Fear exists in an area of our brain called the amygdala. This part of our brain is the primary emotional centre. When fear activates in our brain, a few mechanisms kick into action, while some others deactivate. Our pre-frontal cortex drastically drops off in function; this stops us from utilising rational thought. The sympathetic nervous system engages which leads to our adrenal glands releasing cortisol and adrenaline. Our eyes lubricate and pupils dilate. Our heart rate will increase, and our stomach and digestion will shut down. Blood will be pumped into your extremities (arms and legs) and muscles.
This process can be referred to as the four F's; fight, flight, freeze, or faint.
As the names suggest this is preparing you to fight off a threat.
(e.g. Someone is attacking you and you have to physically defend yourself and attack back.)
If the threat is too great then you will need to escape as quickly as possible.
(e.g. You’re being chased by a predator.)
If the threat is particularly dangerous then it may require you to freeze so you're unable to move. This will help you remain unseen, or appear as if you’re not a threat.
(e.g. you get a little too close for comfort to a snake)
Lastly, another component of freezing is to immobilise yourself so much that you can’t possibly move and you faint. Possibly appearing as if you’re dead.
(e.g. You’re being attacked by a predator that you can’t possibly defeat or escape from, fear and the general stimulus will be so great that you'll pass out.)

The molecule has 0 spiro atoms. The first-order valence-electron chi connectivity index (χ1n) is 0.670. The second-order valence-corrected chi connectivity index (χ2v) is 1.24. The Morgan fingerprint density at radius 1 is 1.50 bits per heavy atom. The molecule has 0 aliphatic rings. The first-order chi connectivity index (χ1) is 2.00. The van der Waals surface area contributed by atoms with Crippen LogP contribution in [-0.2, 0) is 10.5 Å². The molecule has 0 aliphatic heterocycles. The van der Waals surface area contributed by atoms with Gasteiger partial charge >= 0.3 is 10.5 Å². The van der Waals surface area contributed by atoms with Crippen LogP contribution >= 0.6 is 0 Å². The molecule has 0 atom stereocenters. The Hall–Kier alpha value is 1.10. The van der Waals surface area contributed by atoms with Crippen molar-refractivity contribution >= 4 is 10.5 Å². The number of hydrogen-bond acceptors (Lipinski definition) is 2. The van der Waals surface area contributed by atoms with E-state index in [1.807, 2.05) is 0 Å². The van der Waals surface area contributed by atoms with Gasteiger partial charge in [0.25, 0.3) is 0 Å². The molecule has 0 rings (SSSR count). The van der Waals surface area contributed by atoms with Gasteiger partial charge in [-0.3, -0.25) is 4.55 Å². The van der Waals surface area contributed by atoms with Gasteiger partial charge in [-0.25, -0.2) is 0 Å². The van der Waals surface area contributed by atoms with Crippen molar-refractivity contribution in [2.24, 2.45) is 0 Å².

Of course all of these are unconscious processes and you don't have much control over them, if any.
Fear serves a purpose. Simplest put, fear is a physical and mental response to danger. Any perceived threat or danger should trigger the fear response (the four F's).
Inside the amygdala, anxiety and fear are identical.
The difference is anxiety is irrational fear. It's a misfiring within the brain and there is no real danger. However, the brain is behaving as though there is a dangerous threat, but consciously the person knows everything is fine. This is why anxiety is so confusing to the sufferer.
When it comes to emotional responses, our brain doesn’t actually know the difference between what is real, fake, and imagined.
· Real - This is our emotional response to an actual threat in the real world.
· Fake - We can have a similar emotional response from an artificial stimulus. e.g. from watching a movie or reading a book.
· Imagined – We can emotionally respond to our mental images or thoughts e.g. to a dream, fantasy, or imagination.
Anxiety may have had some actual evolutionary advantages. When it comes to our early ancestors, those who were more anxious were potentially more likely to survive. This is because they’d be more likely to see a threat, to respond to possible threats, and be more vigilante in dangerous situations.
The same anxious mechanism still exists in our brain today. This is potentially why young children see 'things' moving in the dark. They see monsters, they hear predators, they see things moving in the shadows, and sometimes even monster under the bed. As adults we know the shadows aren't full of predators, but our early ancestors had plenty of reasons to be anxious. Any wrong step could see them injured or killed, the more anxious someone was then the more likely they were to survive.
It’s better for our ancestors to see a predator in the shadows and be wrong, then to see nothing in the shadows and potentially be blind to a predator.
It may all seem hopeless and it's impossible to beat such a powerful mechanism of our own brain, but there are many treatment options: psychotherapy, hypnotherapy, meditation, counselling, and medication.
Even psycho-education can play an important part to understanding and relieving our anxieties.
For more information please visit the EH Therapy website
Clinical psychotherapist and hypnotherapist